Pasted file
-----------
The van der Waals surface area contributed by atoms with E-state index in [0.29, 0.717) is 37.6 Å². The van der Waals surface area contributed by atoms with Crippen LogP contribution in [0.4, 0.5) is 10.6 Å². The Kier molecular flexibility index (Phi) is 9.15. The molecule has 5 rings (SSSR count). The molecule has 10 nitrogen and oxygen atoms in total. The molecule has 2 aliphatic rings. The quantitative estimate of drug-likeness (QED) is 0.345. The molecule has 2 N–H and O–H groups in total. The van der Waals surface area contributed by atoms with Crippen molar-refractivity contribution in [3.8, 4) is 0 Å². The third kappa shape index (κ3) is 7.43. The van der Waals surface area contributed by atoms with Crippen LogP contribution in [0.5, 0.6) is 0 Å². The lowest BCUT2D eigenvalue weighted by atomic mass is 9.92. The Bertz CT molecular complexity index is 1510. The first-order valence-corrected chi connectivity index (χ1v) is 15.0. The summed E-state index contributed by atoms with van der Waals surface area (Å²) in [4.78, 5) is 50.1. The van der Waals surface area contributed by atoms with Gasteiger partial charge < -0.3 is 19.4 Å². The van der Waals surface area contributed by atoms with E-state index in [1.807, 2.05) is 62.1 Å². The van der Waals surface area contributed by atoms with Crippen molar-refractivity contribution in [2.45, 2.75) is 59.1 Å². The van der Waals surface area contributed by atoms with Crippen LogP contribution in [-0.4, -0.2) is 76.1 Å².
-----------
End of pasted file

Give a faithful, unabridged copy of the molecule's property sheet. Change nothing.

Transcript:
The van der Waals surface area contributed by atoms with E-state index in [0.29, 0.717) is 37.6 Å². The van der Waals surface area contributed by atoms with Crippen LogP contribution in [0.4, 0.5) is 10.6 Å². The Kier molecular flexibility index (Phi) is 9.15. The molecule has 5 rings (SSSR count). The molecule has 10 nitrogen and oxygen atoms in total. The molecule has 2 aliphatic rings. The quantitative estimate of drug-likeness (QED) is 0.345. The molecule has 2 N–H and O–H groups in total. The van der Waals surface area contributed by atoms with Crippen molar-refractivity contribution in [3.8, 4) is 0 Å². The third kappa shape index (κ3) is 7.43. The van der Waals surface area contributed by atoms with Crippen LogP contribution in [0.5, 0.6) is 0 Å². The lowest BCUT2D eigenvalue weighted by atomic mass is 9.92. The Bertz CT molecular complexity index is 1510. The first-order valence-corrected chi connectivity index (χ1v) is 15.0. The summed E-state index contributed by atoms with van der Waals surface area (Å²) in [4.78, 5) is 50.1. The van der Waals surface area contributed by atoms with Gasteiger partial charge < -0.3 is 19.4 Å². The van der Waals surface area contributed by atoms with E-state index in [1.807, 2.05) is 62.1 Å². The van der Waals surface area contributed by atoms with Crippen molar-refractivity contribution in [2.45, 2.75) is 59.1 Å². The van der Waals surface area contributed by atoms with Crippen LogP contribution in [-0.4, -0.2) is 76.1 Å².